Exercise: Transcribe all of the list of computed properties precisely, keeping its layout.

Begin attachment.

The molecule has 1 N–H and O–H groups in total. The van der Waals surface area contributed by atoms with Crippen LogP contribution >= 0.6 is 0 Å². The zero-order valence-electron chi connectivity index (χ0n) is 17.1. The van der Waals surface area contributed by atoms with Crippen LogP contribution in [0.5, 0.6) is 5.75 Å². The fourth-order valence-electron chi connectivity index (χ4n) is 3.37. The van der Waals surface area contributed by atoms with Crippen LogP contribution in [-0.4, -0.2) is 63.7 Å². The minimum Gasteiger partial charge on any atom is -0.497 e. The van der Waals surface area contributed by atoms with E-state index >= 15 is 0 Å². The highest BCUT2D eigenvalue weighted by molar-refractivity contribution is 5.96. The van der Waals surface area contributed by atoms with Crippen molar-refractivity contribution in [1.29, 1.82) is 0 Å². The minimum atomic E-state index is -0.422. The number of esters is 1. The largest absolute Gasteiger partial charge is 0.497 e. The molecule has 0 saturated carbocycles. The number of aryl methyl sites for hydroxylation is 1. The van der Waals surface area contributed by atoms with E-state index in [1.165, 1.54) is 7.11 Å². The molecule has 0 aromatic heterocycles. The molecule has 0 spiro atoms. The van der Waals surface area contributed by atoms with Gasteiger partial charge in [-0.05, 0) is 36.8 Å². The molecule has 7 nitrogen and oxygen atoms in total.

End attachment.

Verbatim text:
The molecule has 1 N–H and O–H groups in total. The van der Waals surface area contributed by atoms with Crippen LogP contribution >= 0.6 is 0 Å². The zero-order valence-electron chi connectivity index (χ0n) is 17.1. The van der Waals surface area contributed by atoms with Crippen LogP contribution in [0.5, 0.6) is 5.75 Å². The fourth-order valence-electron chi connectivity index (χ4n) is 3.37. The van der Waals surface area contributed by atoms with Crippen LogP contribution in [-0.4, -0.2) is 63.7 Å². The minimum Gasteiger partial charge on any atom is -0.497 e. The van der Waals surface area contributed by atoms with E-state index >= 15 is 0 Å². The highest BCUT2D eigenvalue weighted by molar-refractivity contribution is 5.96. The van der Waals surface area contributed by atoms with Crippen molar-refractivity contribution in [1.29, 1.82) is 0 Å². The minimum atomic E-state index is -0.422. The number of esters is 1. The largest absolute Gasteiger partial charge is 0.497 e. The molecule has 0 saturated carbocycles. The number of aryl methyl sites for hydroxylation is 1. The van der Waals surface area contributed by atoms with E-state index in [1.165, 1.54) is 7.11 Å². The molecule has 0 aromatic heterocycles. The molecule has 0 spiro atoms. The van der Waals surface area contributed by atoms with Gasteiger partial charge in [-0.05, 0) is 36.8 Å². The molecule has 7 nitrogen and oxygen atoms in total.